Google Self-Driving Car Innocent In First Injury Accident
When you talk about self-driving cars, the concern is always that the vehicle won’t “see” another car’s sudden movements . Now, following one of Google’s prototype’s first accident with injuries, critics are probably patting themselves on the back–not because people were injured, of course, but because these autonomous cars clearly can’t control themselves.
Now, hold on just a second. When you know the details, it’s obvious that the Google-outfitted Lexus SUV (presumably the Lexus RX450h hybrid that makes up a large portion of the fleet) was not at fault as it was rear-ended by the car behind it. The three Google employees inside were sent to the hospital to be checked for whiplash, and the driver of the offending car also complained of back and neck pain.
Overall, the 20 prototypes of Google’s self-driving program have been involved in 14 accidents in 6 years and 1.9 million miles of testing. In 11 of the 14 accidents, the Google cars were rear-ended by distracted drivers. One of the collisions was the fault of the Google car, but it was not in self-drive mode at the time.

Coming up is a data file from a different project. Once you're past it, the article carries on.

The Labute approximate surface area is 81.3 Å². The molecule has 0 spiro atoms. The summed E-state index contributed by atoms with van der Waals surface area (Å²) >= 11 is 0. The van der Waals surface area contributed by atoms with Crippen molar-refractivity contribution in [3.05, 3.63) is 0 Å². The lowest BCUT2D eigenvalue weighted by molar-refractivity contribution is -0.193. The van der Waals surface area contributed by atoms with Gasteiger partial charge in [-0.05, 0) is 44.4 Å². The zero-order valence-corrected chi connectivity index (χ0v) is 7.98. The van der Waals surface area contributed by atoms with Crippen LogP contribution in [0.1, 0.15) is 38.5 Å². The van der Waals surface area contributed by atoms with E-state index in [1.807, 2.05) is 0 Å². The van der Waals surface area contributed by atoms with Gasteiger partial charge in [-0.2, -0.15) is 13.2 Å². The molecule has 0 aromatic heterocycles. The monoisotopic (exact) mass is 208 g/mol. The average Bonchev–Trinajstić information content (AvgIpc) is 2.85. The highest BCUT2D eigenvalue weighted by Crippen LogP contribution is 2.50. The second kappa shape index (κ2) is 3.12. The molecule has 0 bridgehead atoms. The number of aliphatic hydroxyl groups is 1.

According to Chris Urmson, head of Google’s self-driving car program, “The clear theme is human error and inattention. We’ll take all this as a signal that we’re starting to compare favorably with human drivers.” The team at Google is considering adding a component to the self-driving cars to help alert drivers of other vehicles before a crash, like a horn honk, but they are worried about it annoying other drivers because of the frequency in which the alerts would be used.
To us, that just sounds like a really polite way of telling the world that we should be way more concerned about human drivers who can’t pay attention to the road than whether or not self-driving cars can navigate themselves.
News Source: ABC News/Associated Press